Thanks for the welcome LF! I presently live in Woodbridge, but grew up in the Franconia area near Springfield. Most of my clients are in Mt. Vernon and Old Town Alexandria. I see you are in Richmond. I also lived there for about 3 years just after high school. ('83 - '86) I lived in "The Fan" with all of the VCU art students. Good times, good times!
 

pfalcon

Senior Member
Location
Indiana
The NEC has to be adopted by a city or state to be in effect. for the federal gov't, they fall under OSHA,
Mainly correct. Government adoption is coercive forcing people and companies to use the mandated standard. OSHA is the federal mandate. In Indiana 675-IAC-17 (Indiana Administrative Code) is the state mandate. Local authorities often have their own mandates. People and corporations may also mandate to those they have authority over. The biggest stick wins.

and the general duty clause would mean the 11 NEC is effective Jan 1, 2011 ( I may be wrong and it may be the effective date published in the NEC)
Not correct.
The general duty clause does not mandate adoption dates of any type or any time. Specific sections such as 1910.6 exist when standards and adoptions are mandated.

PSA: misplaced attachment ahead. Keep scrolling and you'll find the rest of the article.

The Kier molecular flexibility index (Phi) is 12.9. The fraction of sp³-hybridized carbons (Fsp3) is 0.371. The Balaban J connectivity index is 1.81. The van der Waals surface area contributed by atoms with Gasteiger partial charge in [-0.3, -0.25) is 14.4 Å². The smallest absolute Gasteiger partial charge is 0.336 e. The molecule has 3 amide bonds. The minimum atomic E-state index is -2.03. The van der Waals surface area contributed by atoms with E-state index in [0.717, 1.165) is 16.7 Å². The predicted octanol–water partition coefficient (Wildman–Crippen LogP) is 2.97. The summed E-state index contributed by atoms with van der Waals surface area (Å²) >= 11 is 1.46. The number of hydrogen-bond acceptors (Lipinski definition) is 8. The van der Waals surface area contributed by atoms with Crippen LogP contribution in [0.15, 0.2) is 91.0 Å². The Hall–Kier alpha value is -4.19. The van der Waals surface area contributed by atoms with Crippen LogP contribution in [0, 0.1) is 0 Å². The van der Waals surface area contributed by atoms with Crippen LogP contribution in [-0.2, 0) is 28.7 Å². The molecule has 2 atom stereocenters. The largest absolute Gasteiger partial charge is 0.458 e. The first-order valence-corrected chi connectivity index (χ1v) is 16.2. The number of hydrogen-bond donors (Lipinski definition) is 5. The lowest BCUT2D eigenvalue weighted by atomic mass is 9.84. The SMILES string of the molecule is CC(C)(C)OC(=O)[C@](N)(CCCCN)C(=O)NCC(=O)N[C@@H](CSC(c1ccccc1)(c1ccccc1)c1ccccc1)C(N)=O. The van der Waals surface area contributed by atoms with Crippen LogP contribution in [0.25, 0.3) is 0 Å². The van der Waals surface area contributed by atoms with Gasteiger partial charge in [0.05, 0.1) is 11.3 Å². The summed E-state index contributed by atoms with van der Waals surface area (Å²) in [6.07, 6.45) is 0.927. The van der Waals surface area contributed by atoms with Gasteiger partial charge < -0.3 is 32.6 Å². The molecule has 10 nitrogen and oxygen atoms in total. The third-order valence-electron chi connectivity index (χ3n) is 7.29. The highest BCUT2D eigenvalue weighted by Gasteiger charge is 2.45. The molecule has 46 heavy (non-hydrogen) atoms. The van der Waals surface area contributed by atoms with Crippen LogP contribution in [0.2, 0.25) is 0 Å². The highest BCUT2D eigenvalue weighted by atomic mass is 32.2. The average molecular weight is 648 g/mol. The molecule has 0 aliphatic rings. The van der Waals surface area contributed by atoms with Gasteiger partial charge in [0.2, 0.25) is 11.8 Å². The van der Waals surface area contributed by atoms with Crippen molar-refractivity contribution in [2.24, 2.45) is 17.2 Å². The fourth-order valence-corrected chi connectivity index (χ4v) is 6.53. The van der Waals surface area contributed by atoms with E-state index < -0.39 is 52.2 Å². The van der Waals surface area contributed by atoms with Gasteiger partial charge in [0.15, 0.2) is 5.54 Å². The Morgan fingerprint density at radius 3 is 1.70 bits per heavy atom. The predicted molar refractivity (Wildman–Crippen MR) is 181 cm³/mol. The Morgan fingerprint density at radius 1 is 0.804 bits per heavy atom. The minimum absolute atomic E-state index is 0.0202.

For the interpretive path you are following for the general duty clause the summary would be:
A) Failure to adopt a standard can be considered negligence.
B) Adopting a standard that is grossly obsolete can be considered negligence.
C) Adopting a standard that is not widely accepted, tested, and approved can be considered negligence.

In short, a state may elect to write its own custom electrical code, updated regularly, reviewed by electrical professionals regularly; and by doing so they would never have to adopt the NEC at all.

As a better example of this consider the NFPA79. This standard covers industrial machinery but is not mandated by any government authority that I am aware of. OSHAs general duty clause can be applied to an industrial site. If you fail A,B, or C above then you open your company up to OSHA actions. If you adopt NFPA79 then you close that door. Or you can write your own standard or adopt a different standard.
 

jim dungar

Moderator
Staff member
Location
Wisconsin
Occupation
Engineer
The NEC has to be adopted by a city or state to be in effect. for the federal gov't, they fall under OSHA, and the general duty clause would mean the 11 NEC is effective Jan 1, 2011 ( I may be wrong and it may be the effective date published in the NEC)
OSHA typically applies standards as soon as they are effective/published.
 

pfalcon

Senior Member
Location
Indiana
OSHA typically applies standards as soon as they are effective/published.
I disagree.

OSHA 1910.6 said:
... are incorporated by reference in the corresponding sections noted as they exist on the date of the approval, ...
The approval date is when the feds approved it. A lot of the IBRs also include the publication cycle date, especially those by NFPA. So I think you have to look at the IBR entry itself.